A Guide to Cleaning Kitchen Surfaces

5 mins

As the heart of the home, most of our kitchens are a hive of activity, with all sorts of delicious dinners and sumptuous snacks on the go. Because of this, it means it’s an area where only the highest hygiene standards will do.

Below, you’ll find an in-depth list on how to keep your kitchen surfaces clean, regardless of the material they’re made from.




Your worktops will get the most use, which is why knowing how to keep them clean is key to kitchen hygiene.

woman cleaning surfaces


However, with so many different varieties, knowing how to best clean yours is key, which we’ve highlighted below.

  • Granite – easy to clean, a simple kitchen detergent and warm water will keep granite surfaces sparkling. Avoid acidic cleaners.
  • Quartz – another easy surface, soap and water will work on these surfaces.
  • Ceramic – a damp cloth with warm water should be all you need here. However, for trickier spots, you can use a mildly acidic detergent but should avoid anything containing bleach.
  • Glass – warm water or a glass cleaning product will help to lift stains and keep these surfaces clean and shiny.
  • Corian – a strong surface, a damp cloth will usually do the trick. However, a cleaning spray and scouring pad or regular degreaser can be used if needed. Make sure you rinse and dry Corian surfaces after cleaning.
  • Wood – warm water and washing up liquid will keep these clean. Ensure you use a damp cloth and not a wet one as it can saturate the wood.
  • Laminate – a mild detergent, alongside a nylon brush, is all you need when cleaning a laminate worktop.
  • Stainless steel – a soft sponge coupled with warm water will ensure these surfaces are cleaned while helping to avoid scuffs and scratches.



Responsible for keeping everything in your kitchen sparkling once used, you need to remember that your sink needs to be cleaned too. The easiest way to do this is to let the water out as soon as you’ve finished the dishes and wipe it down.

couple on the kitchen


Much like your worktops, there are different sink styles available. This means there are different ways to clean them. These are:

  • Ceramic sinks – a mildly abrasive cleaner or anti-bacterial spray is ideal, while those who want a weekly deep clean can fill the sink with cold water and a cup of bleach, before leaving to soak for a few hours.
  • Coloured sinks – antibacterial sprays or washing up liquid and a damp cloth will keep these sinks shining. If tea, coffee or fruit juices have left marks, clean them asap or they’ll stain, while diluted bleach or washing powder will help lift stubborn stains.
  • Composite – a damp cloth and washing up liquid will work here, while bicarb and a scouring pad should tackle tough marks.
  • Stainless steel – again, a damp cloth with washing up liquid or an anti-bacterial spray should do the job. Ensure you use a cream cleanser once a week too and limescale removers when needed.
  • Enamel – you can clean enamel sinks in the same way as stainless-steel ones. However, don’t use a limescale remover. Instead, opt for neat washing up liquid and a plastic sourer.

If you use a bowl in your sink, make sure you wash this after washing the dishes using a cloth, warm water and washing up liquid.




When you’re wiping down the kitchen surfaces, you won’t catch everything, which means there’s only one place it can end up – the floor.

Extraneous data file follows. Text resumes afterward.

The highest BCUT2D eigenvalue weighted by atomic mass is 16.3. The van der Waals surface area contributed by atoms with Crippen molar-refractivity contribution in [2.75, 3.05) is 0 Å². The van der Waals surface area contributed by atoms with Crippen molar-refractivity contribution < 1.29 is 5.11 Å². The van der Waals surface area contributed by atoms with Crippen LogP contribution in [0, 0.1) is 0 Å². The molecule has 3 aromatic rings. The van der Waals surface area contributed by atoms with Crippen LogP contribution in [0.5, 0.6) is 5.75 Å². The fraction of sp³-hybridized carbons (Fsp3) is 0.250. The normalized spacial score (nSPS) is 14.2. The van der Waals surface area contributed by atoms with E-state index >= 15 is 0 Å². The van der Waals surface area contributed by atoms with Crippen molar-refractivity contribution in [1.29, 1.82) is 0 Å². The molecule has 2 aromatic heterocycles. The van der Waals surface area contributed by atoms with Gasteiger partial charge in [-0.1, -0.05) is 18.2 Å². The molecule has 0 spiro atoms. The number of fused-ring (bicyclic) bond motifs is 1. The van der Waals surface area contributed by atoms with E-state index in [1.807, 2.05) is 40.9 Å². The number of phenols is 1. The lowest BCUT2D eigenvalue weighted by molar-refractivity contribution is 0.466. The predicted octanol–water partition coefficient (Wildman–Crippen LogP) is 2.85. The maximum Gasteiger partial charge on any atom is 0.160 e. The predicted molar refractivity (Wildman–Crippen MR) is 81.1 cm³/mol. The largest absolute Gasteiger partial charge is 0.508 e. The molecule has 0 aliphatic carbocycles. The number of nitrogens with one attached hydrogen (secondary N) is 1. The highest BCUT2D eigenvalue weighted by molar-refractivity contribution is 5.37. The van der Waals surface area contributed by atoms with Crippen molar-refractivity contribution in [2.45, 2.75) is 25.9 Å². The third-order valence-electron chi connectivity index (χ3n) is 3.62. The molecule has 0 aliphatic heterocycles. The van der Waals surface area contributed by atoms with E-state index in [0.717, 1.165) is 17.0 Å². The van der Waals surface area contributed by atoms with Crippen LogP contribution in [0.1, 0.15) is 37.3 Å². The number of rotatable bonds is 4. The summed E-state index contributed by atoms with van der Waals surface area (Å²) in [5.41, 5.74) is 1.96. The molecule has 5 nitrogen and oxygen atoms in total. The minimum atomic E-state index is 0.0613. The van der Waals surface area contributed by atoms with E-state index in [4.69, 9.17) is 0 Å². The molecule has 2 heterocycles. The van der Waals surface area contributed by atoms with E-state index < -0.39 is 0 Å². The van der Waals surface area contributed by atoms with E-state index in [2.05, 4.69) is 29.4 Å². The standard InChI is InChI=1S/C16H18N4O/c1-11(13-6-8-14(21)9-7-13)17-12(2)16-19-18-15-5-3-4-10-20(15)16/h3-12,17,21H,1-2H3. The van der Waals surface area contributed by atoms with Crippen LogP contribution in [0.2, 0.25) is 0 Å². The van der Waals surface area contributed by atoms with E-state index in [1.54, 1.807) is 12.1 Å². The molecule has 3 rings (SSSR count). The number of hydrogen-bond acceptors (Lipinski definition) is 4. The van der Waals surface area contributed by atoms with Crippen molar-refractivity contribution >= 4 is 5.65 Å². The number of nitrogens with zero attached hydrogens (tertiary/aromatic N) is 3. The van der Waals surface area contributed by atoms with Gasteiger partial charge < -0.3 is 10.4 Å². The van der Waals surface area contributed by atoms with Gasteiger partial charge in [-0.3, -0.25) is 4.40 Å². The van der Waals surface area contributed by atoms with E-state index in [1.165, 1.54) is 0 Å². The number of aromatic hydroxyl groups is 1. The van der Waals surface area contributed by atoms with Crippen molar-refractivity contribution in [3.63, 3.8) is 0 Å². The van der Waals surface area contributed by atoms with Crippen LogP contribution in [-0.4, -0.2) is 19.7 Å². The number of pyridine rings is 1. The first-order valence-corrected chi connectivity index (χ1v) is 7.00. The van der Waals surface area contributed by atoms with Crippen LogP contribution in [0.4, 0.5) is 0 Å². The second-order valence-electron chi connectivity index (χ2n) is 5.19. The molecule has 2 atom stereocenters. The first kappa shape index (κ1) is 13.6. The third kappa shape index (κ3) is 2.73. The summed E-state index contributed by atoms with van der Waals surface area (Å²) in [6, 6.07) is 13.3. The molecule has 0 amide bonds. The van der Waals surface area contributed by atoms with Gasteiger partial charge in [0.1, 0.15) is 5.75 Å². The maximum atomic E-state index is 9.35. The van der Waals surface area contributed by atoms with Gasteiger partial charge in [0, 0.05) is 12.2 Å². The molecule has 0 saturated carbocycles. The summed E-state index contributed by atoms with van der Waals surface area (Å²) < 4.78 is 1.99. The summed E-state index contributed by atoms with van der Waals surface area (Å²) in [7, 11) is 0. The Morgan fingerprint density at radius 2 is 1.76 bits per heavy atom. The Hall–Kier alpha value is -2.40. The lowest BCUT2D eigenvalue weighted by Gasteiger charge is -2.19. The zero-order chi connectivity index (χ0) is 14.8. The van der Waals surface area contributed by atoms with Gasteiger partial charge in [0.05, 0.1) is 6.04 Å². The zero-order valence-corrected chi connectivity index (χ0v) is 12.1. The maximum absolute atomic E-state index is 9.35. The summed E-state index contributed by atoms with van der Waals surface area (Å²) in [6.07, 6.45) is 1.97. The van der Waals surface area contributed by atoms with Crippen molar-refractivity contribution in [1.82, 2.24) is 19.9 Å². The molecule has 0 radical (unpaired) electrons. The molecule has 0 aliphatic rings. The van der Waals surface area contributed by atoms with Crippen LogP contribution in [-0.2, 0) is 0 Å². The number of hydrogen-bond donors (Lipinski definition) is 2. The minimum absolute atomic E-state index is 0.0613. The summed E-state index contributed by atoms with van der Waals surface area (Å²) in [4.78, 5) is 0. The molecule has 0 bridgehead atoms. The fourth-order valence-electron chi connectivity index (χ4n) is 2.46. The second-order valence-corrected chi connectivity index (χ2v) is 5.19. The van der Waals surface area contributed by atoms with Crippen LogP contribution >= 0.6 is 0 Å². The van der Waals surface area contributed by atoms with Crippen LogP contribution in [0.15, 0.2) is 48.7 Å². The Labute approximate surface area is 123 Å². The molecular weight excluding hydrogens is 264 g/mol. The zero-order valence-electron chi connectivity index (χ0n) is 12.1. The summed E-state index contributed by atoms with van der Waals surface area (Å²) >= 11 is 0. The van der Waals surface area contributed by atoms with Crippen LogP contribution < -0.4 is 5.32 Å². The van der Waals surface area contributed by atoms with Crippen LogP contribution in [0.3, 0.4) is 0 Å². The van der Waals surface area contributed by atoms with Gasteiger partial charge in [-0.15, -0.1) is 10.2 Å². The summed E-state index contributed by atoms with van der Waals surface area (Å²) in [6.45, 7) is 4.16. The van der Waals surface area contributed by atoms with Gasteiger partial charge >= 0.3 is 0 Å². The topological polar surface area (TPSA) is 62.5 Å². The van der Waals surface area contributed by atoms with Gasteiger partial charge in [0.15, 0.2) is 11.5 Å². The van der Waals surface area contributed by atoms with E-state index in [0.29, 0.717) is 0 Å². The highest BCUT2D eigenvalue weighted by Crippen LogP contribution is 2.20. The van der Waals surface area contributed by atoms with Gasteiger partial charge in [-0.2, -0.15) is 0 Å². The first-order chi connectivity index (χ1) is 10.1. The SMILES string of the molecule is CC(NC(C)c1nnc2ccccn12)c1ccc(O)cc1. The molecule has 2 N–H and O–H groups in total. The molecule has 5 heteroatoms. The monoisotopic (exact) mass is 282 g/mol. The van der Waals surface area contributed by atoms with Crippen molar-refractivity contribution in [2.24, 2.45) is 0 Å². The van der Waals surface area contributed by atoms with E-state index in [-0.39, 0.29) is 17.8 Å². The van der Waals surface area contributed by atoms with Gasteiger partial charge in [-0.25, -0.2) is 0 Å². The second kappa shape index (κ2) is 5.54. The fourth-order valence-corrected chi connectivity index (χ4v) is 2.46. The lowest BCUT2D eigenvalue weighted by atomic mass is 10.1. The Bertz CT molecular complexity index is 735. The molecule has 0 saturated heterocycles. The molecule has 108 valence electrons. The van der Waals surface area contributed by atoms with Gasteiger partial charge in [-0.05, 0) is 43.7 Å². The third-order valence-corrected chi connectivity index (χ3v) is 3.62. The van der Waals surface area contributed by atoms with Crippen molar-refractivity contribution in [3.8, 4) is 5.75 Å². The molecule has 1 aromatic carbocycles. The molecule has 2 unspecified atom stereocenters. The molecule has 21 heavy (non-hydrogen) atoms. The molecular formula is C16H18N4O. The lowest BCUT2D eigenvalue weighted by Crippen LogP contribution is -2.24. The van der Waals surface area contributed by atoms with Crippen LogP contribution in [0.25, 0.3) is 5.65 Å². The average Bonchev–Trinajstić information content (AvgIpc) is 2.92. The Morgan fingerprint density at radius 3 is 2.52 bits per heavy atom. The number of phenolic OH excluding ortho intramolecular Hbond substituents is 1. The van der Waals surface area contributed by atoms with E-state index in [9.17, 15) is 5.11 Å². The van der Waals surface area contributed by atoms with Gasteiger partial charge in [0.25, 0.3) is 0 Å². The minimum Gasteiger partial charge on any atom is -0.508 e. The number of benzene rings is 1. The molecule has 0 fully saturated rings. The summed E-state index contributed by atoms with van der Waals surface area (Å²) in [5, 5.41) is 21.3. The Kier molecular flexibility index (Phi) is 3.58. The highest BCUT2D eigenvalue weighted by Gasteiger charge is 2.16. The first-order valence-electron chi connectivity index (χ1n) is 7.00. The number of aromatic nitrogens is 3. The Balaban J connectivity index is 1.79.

With dust, crumbs and other matter collecting on your kitchen floor, you must sweep or vacuum the floor regularly. It’s usually best to sweep, remove the dirt you’ve collected and then follow this up by vacuuming.


father and daughter cleaning the kitchen


On top of this, to ensure your kitchen floor is extra clean, you should mop the floor at least once a week. A simple mixture of hot water and an everyday floor cleaner will do the job, helping to remove dirt, spills, and sticky spots while keeping the floor shiny.


Extractor fan


The extractor fan is a godsend when cooking, but it’s often forgotten about when it comes to cleaning. Therefore, many households will find that their extra fan is filled with grease and grime.

However, this can be avoided by taking the time to clean it at least once a week using the following steps:

  1. Unplug the extractor fan and remove the outer cover and wash it in warm, soapy water. If you can’t remove it, you can use a sponge with warm, soapy water.
  2. Dry with kitchen towel.
  3. Wipe the blades with a damp cloth using warm, soapy water. Don’t get these too wet and ensure they’re completely dry before replacing the cover.
  4. Do the same as above with filters if your fan has them. If you have sponge filters, these will need replacing after you’ve washed them a few times.




Because you don’t find yourself looking in the oven until you’re placing food inside, you can see why it can often become forgotten.

And, it can often feel like a huge chore to get on your hands and knees to scrub the oven for a few hours. However, Oven Pride can help reduce this time while keeping your oven as shiny as the day you first opened it. Just put your racks inside the plastic bag provided and add the 2 in 1 cleaning solution, pouring the remaining solution inside the oven.

Once you’ve done this, leave the solution to get to work for 24 hours before putting on the provided gloves and rinsing them with hot, soapy water.


Keeping on top of the kitchen shouldn’t be a huge task, and we hope this article has inspired you when it comes to cleaning yours. Looking for further cleaning tips and recipe ideas? Check out the new Oven Pride blog or visit our homepage to learn more about our unique oven-cleaning formula.








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